These tactics are best for excluding Admin and Testing visitors.
That means you, your co-workers, your clients, or anyone else you know, but don’t want in your results.
Most of My Suggestions Use Google Analytics Filters
Filters are used on a hit basis. That means every pageview or event on your site will run through your active filters before being added to Google Analytics reports.
To see what Google has to say about Profile Filters check out their support page.
I recommend creating multiple Profiles under your Property (website).
I always keep one profile with no filters. For my site I just have a Raw Data profile and an Exclude Admin profile.
Filtering out IP addresses is a great way to remove visitors that always access the site from one place.
I have provided a basic example to the right. If you are at an office that uses a range of IP addresses, use this great IP address range tool that Google has provided. This way you can exclude a range of IPs with just one filter.
Filtering IPs for desktop computers is great. Those IPs rarely change.
Laptops on the other hand change every time you connect to a new network. If you work in coffee shops like me this filter will never be a great solution to excluding yourself from Google Analytics reports.
Exclude Internet Service Provider (ISP)
If your company or a client has their own Internet Service Provider this is a very easy way to exclude that traffic. Large companies almost always have their own ISP. As an example, see the image to the right. All those institutions have their own ISP.
Downfall: Internal Applications and Huge Corporations
If you exclude a whole ISP you might miss out on data you didn’t mean to exclude.
For example, you build a website for management at a corporation to communicate to their sales team. Traffic from management needs to be excluded from Google Analytics reports so you exclude the corporate ISP. You would also miss out on most visits from the sales team since they share the same corporate ISP.
Custom Tagged Campaign Links
This is my favorite way to exclude visitors from Google Analytics reports. It’s simple, non-technical and works for anyone, anywhere, anytime.
This filter excludes traffic that enters your site from a tagged campaign URL link. I wrote about Custom Campaigns a while back if you want to learn more about them.
Here’s What You Do:
- Setup a new filter that matches the one to the right.
Don’t skip this step or the rest are pointless.
- Use this URL Builder provided by Google to create a tagged link.
- Enter your homepage or any sub-directory in the URL field.
- Enter these values:
- Campaign Source: Testing
- Campaign Medium: Link
- Campaign Name: HideMe
The link should look like this: www.dirtyanalytics.com/?utm_source=Testing&utm_medium=Link&utm_campaign=HideMe
- Use that link every time you want a site visit blocked from analytics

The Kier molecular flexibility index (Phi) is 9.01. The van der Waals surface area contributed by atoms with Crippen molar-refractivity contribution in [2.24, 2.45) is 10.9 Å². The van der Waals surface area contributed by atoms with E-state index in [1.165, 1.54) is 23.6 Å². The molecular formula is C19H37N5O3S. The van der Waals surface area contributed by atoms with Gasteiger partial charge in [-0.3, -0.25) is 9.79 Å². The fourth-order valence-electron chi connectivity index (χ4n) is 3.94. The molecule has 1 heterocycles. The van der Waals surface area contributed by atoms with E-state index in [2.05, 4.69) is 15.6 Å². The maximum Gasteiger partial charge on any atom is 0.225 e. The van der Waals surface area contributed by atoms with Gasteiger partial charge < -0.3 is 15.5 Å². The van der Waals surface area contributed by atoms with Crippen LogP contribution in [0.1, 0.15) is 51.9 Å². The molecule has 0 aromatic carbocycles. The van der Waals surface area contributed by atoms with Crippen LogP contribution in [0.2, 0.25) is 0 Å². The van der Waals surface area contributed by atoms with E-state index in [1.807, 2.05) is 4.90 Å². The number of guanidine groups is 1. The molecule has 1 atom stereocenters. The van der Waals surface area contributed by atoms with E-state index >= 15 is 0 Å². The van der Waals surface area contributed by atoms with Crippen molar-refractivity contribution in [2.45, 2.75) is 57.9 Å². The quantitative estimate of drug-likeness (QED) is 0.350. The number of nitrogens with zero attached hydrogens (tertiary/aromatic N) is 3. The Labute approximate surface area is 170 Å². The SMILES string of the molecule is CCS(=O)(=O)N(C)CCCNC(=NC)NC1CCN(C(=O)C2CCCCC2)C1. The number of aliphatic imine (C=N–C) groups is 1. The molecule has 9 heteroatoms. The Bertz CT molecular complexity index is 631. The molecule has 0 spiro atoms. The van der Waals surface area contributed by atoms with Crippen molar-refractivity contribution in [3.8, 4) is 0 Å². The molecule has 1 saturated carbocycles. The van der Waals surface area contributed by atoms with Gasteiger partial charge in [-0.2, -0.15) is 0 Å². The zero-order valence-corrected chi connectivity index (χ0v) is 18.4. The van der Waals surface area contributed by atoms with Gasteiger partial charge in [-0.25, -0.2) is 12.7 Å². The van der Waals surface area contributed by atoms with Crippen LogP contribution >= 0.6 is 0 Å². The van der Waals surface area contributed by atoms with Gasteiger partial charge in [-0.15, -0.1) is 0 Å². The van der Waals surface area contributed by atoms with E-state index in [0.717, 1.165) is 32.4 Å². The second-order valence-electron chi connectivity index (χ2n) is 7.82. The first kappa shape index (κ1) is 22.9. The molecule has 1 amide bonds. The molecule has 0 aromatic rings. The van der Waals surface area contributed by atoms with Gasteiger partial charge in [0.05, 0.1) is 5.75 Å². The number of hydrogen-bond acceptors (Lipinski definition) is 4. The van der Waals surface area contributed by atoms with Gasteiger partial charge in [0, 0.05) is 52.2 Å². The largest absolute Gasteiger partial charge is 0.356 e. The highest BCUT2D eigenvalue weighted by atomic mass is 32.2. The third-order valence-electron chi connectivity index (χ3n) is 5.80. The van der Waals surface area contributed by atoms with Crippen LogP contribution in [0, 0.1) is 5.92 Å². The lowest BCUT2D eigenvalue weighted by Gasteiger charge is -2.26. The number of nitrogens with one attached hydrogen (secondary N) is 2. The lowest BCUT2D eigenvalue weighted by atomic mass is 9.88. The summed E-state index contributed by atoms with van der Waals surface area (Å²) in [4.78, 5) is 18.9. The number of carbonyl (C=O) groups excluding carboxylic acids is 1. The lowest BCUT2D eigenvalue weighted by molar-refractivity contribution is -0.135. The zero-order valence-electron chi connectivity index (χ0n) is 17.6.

You can send this link to co-workers or clients. The great thing about it is they don’t have to understand how it works. Just make they use the special link every time they access the website.
I recommend adding a bookmark to your browser and using that every time you visit the site.
Downfall: You have to click on the tagged link.
Every time you visit the site you must use the tagged link to be excluded. This get’s old fast.
This method is best as a bookmark on your browser.
Universal Analytics Custom Dimensions
This only works if you are using the Universal Analytics tracking method.
This is the most difficult method, but is very effective.
It works by adding a cookie to your browser that will last for up to 2 years if you don’t delete your cookies. All you have to do to set that cookie is click a link on a hidden page. The link sets the cookie and redirects you to any page you choose.
- Follow these instructions from Google to create a Custom Dimension.
Make the custom dimension User level. Name it something like “Hide Me Tagged Visitors“.
- Write down the Index of the dimension. You need it later.
- Add the filter shown to the right to the Profile you need to exclude these visitors from.
- Create a page on your site that is not accessible through any menus.
- Add the following code to that page. It will just show the words “Click to Set Cookie” when you view it in a browser.
<a onclick="ga('set', 'dimensionX', 'HideMe');" href="URL">Click to Set Cookie</a>
Replace X with the Dimension Index # you wrote down earlier. Replace URL with the homepage URL.
- Once this link is clicked the browser you are using is tagged until its cookies are deleted.
- Repeat this anytime you switch browsers or delete your cookies to stay hidden.
Downfall: This Only Works in Universal Analytics
Pretty much self-explanatory. This doesn’t work with the classic Google Analytics tracking method.
Other than that it’s pretty awesome. All you need to do is click a link and your browser is tagged for up to 2 years.
Google Analytics Opt-Out
If you don’t want to worry about setting up any filters this is the option for you.
Google provides a browser add-on that will disable Google Analytics tracking on that browser. This disables Google Analytics on all websites. You can download it here.
You can also find some unofficial plugins that will let you choose which website to block like this one for Chrome.
Downfall: No Testing
This method blocks Google Analytics. You can’t set up a “Raw Data” profile that will show your activity. According to Google Analytics, you have no activity. This raw data is really helpful in testing your tracking and you lose that option if you block Analytics tracking.
Also – I also don’t mind sending my data to Google Analytics. It’s anonymous and it helps site owners make their sites better. If I don’t send them data that hinders their testing efforts as well.
Please leave a comment if you have any issues implementing these. I want to cover everything.
Also let me know which tactics are your favorite, especially if they are not listed in this post – I’d love to hear.